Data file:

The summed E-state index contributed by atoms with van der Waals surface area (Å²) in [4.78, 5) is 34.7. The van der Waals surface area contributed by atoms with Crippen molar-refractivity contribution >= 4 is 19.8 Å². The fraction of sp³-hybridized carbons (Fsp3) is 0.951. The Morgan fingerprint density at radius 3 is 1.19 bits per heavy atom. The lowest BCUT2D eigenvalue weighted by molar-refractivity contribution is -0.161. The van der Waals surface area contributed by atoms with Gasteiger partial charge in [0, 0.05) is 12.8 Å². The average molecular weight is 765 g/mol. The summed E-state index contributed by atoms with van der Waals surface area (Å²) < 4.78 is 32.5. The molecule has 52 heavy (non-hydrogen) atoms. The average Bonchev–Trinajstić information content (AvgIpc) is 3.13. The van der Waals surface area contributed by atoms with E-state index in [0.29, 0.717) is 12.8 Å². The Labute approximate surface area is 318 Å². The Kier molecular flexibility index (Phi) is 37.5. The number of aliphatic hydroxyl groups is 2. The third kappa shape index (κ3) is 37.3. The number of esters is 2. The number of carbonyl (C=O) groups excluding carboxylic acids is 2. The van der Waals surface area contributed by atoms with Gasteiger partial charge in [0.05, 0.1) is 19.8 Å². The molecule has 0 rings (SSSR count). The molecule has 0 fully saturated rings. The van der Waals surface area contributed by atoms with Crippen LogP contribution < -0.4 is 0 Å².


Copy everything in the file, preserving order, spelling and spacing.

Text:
The summed E-state index contributed by atoms with van der Waals surface area (Å²) in [4.78, 5) is 34.7. The van der Waals surface area contributed by atoms with Crippen molar-refractivity contribution >= 4 is 19.8 Å². The fraction of sp³-hybridized carbons (Fsp3) is 0.951. The Morgan fingerprint density at radius 3 is 1.19 bits per heavy atom. The lowest BCUT2D eigenvalue weighted by molar-refractivity contribution is -0.161. The van der Waals surface area contributed by atoms with Gasteiger partial charge in [0, 0.05) is 12.8 Å². The average molecular weight is 765 g/mol. The summed E-state index contributed by atoms with van der Waals surface area (Å²) < 4.78 is 32.5. The molecule has 52 heavy (non-hydrogen) atoms. The average Bonchev–Trinajstić information content (AvgIpc) is 3.13. The van der Waals surface area contributed by atoms with E-state index in [0.29, 0.717) is 12.8 Å². The Labute approximate surface area is 318 Å². The Kier molecular flexibility index (Phi) is 37.5. The number of aliphatic hydroxyl groups is 2. The third kappa shape index (κ3) is 37.3. The number of esters is 2. The number of carbonyl (C=O) groups excluding carboxylic acids is 2. The van der Waals surface area contributed by atoms with Gasteiger partial charge in [0.05, 0.1) is 19.8 Å². The molecule has 0 rings (SSSR count). The molecule has 0 fully saturated rings. The van der Waals surface area contributed by atoms with Crippen LogP contribution < -0.4 is 0 Å².